State Detail - Manitoba

Manitoba

Description

Like her sister prairie provinces, Manitoba offers an almost limitless number of attractions in the great outdoors. A handful of provincial parks deserve special mention. Duck Mountain, near the border with Saskatchewan, contains 310,000 acres, 73 lakes, and the highest point in Manitoba: Baldy Mountain. Desert plants and sand dunes eke out a fragile existence in the Spirit Sands area of the Spruce Woods park. Turtle Mountain Provincial Park stands high above the surrounding prairie and has a sizeable population of painted turtles. It is best known, however, for its proximity to the nearby International Peace Garden. Most provincial parks offer exceptional facilities for swimming, boating, fishing, and wilderness canoe trips.

Other parks are known not only for their natural history, but for their cultural history, too. Whiteshell Provincial Park has rock mosaics left by the Ojibwa Indians. In addition, you can see outcroppings of Precambrian rock estimated to be more than 2.6 billion years old.

RidingMountain, a national park, encompasses nearly 3,000 sq. km (1,200 acres) on a vast plateau that rises to a height of 2,480 feet. The park offers an 18-hole golf course, tennis courts, lawn bowling, sailing, swimming, and fishing.

In the northern climes, planes land in Churchill, the "Polar Bear Capital." The white giants' migration in the fall brings tourists to Wapusk National Park, as does beluga whale-watching during the summer.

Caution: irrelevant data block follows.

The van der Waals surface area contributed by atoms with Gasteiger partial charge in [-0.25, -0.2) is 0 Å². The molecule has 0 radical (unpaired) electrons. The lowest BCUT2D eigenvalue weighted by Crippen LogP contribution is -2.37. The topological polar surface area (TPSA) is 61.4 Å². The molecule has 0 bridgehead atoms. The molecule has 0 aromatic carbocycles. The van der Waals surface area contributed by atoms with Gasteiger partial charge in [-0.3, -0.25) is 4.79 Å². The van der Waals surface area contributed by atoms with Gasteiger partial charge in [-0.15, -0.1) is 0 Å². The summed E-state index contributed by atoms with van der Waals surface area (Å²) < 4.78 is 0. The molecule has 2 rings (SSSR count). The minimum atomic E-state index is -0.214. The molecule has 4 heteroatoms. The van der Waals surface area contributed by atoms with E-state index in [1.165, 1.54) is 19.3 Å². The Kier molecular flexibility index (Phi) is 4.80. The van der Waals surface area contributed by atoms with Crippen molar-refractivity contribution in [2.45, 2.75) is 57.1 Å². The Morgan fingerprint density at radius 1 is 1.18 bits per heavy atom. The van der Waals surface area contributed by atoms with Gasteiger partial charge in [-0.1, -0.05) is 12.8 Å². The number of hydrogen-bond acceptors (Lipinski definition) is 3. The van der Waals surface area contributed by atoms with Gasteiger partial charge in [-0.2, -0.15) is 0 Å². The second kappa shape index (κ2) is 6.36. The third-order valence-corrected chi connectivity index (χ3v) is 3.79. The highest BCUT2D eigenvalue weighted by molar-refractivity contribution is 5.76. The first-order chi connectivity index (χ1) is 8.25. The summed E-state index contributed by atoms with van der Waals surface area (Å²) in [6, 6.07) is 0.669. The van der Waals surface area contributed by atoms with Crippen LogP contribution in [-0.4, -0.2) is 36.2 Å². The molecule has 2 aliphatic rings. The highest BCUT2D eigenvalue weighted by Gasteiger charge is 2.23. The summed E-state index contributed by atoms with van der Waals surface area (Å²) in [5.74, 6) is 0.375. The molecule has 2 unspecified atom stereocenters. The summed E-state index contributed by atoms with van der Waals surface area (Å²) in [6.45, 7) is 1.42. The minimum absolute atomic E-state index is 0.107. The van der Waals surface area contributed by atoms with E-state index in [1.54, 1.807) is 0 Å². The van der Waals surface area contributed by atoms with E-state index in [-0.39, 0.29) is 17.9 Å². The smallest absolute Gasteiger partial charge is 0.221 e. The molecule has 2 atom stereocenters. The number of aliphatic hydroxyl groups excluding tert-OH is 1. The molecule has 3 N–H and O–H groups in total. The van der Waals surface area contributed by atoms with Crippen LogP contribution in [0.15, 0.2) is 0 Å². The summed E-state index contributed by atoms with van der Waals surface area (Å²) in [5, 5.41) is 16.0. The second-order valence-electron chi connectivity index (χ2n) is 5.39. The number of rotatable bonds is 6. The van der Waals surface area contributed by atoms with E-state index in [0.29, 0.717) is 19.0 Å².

With all its natural advantages, you really wouldn't expect too much more of Manitoba, but the province's capital, Winnipeg, can also boast of a lively cultural center. The Royal Winnipeg Ballet is world-renowned, and the city produces lively seasons of opera, symphony, and theater. Other attractions include the Manitoba Legislative Building, the Dalnavert Museum, the Winnipeg Art Gallery, the Manitoba Museum of Man and Nature, the Planetarium, the Ukrainian Centre, Western Canada Aviation Museum, the Royal Canadian Mint, Assiniboine Park and Zoo, and The Forks, a historic district and shopping center.

Across the Red River in the French Quarter of St. Boniface, the St. Boniface Cathedral and Museum (Le Musee de Saint-Boniface) are situated in one of the nation's oldest French Canadian communities. The museum is housed in Winnipeg's oldest building.

Annual events in Manitoba include the Flin Flon Trout Festival in Flin Flon, the National Ukrainian Festival in Dauphin, the Icelandic Festival (Islendingadagurinn) in Gimli, the Jazz Winnipeg Festival in June, and Winnipeg's Folklorama, billed as the world's biggest multicultural event, in August.

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